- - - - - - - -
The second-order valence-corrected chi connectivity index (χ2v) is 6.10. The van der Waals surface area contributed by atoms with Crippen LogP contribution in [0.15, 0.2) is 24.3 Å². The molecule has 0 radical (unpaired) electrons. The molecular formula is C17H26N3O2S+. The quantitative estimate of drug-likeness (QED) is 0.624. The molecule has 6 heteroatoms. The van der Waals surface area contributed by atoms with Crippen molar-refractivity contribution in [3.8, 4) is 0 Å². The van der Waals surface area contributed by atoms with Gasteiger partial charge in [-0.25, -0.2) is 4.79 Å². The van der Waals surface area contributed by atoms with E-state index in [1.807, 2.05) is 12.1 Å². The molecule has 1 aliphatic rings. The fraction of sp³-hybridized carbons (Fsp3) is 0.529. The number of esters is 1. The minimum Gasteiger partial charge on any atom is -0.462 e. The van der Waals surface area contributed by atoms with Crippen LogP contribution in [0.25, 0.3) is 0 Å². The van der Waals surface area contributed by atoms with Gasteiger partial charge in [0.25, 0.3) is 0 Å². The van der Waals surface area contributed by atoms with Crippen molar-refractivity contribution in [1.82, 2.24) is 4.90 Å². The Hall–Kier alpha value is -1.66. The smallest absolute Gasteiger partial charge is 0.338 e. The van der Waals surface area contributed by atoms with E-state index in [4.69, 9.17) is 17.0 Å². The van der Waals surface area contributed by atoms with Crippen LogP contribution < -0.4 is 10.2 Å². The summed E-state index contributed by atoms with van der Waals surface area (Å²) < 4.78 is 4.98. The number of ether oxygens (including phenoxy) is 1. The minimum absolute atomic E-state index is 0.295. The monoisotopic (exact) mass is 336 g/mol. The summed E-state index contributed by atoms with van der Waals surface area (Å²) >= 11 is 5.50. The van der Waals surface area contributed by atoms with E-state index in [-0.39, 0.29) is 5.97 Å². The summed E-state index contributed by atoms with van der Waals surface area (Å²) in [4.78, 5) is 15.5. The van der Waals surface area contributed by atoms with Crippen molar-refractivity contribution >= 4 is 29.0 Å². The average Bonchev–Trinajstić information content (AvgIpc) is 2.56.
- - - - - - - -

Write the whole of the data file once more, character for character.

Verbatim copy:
The second-order valence-corrected chi connectivity index (χ2v) is 6.10. The van der Waals surface area contributed by atoms with Crippen LogP contribution in [0.15, 0.2) is 24.3 Å². The molecule has 0 radical (unpaired) electrons. The molecular formula is C17H26N3O2S+. The quantitative estimate of drug-likeness (QED) is 0.624. The molecule has 6 heteroatoms. The van der Waals surface area contributed by atoms with Crippen molar-refractivity contribution in [3.8, 4) is 0 Å². The van der Waals surface area contributed by atoms with Gasteiger partial charge in [-0.25, -0.2) is 4.79 Å². The van der Waals surface area contributed by atoms with E-state index in [1.807, 2.05) is 12.1 Å². The molecule has 1 aliphatic rings. The fraction of sp³-hybridized carbons (Fsp3) is 0.529. The number of esters is 1. The minimum Gasteiger partial charge on any atom is -0.462 e. The van der Waals surface area contributed by atoms with Crippen LogP contribution in [0.25, 0.3) is 0 Å². The van der Waals surface area contributed by atoms with Gasteiger partial charge in [0.25, 0.3) is 0 Å². The van der Waals surface area contributed by atoms with Crippen molar-refractivity contribution in [1.82, 2.24) is 4.90 Å². The Hall–Kier alpha value is -1.66. The smallest absolute Gasteiger partial charge is 0.338 e. The van der Waals surface area contributed by atoms with E-state index in [4.69, 9.17) is 17.0 Å². The van der Waals surface area contributed by atoms with Crippen LogP contribution < -0.4 is 10.2 Å². The summed E-state index contributed by atoms with van der Waals surface area (Å²) < 4.78 is 4.98. The number of ether oxygens (including phenoxy) is 1. The minimum absolute atomic E-state index is 0.295. The monoisotopic (exact) mass is 336 g/mol. The summed E-state index contributed by atoms with van der Waals surface area (Å²) >= 11 is 5.50. The van der Waals surface area contributed by atoms with E-state index in [-0.39, 0.29) is 5.97 Å². The summed E-state index contributed by atoms with van der Waals surface area (Å²) in [4.78, 5) is 15.5. The van der Waals surface area contributed by atoms with Crippen molar-refractivity contribution >= 4 is 29.0 Å². The average Bonchev–Trinajstić information content (AvgIpc) is 2.56.